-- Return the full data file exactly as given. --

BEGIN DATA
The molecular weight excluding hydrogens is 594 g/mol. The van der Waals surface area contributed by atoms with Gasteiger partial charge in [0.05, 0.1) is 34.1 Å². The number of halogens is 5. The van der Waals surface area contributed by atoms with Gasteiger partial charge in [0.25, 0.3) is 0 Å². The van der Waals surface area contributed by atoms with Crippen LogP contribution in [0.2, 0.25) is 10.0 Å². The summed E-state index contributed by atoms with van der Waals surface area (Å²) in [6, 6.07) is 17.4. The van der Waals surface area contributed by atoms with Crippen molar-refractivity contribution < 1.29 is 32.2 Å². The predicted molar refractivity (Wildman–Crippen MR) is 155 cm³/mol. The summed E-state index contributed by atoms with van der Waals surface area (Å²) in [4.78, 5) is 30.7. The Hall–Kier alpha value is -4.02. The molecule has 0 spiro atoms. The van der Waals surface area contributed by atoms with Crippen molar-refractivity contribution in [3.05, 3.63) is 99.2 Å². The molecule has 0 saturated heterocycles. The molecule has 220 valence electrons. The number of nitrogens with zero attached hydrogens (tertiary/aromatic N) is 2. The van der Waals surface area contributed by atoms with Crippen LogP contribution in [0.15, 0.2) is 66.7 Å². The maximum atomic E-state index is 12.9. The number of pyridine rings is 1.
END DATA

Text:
The molecular weight excluding hydrogens is 594 g/mol. The van der Waals surface area contributed by atoms with Gasteiger partial charge in [0.05, 0.1) is 34.1 Å². The number of halogens is 5. The van der Waals surface area contributed by atoms with Gasteiger partial charge in [0.25, 0.3) is 0 Å². The van der Waals surface area contributed by atoms with Crippen LogP contribution in [0.2, 0.25) is 10.0 Å². The summed E-state index contributed by atoms with van der Waals surface area (Å²) in [6, 6.07) is 17.4. The van der Waals surface area contributed by atoms with Crippen molar-refractivity contribution < 1.29 is 32.2 Å². The predicted molar refractivity (Wildman–Crippen MR) is 155 cm³/mol. The summed E-state index contributed by atoms with van der Waals surface area (Å²) in [4.78, 5) is 30.7. The Hall–Kier alpha value is -4.02. The molecule has 0 spiro atoms. The van der Waals surface area contributed by atoms with Crippen molar-refractivity contribution in [3.05, 3.63) is 99.2 Å². The molecule has 0 saturated heterocycles. The molecule has 220 valence electrons. The number of nitrogens with zero attached hydrogens (tertiary/aromatic N) is 2. The van der Waals surface area contributed by atoms with Crippen LogP contribution in [0.15, 0.2) is 66.7 Å². The maximum atomic E-state index is 12.9. The number of pyridine rings is 1.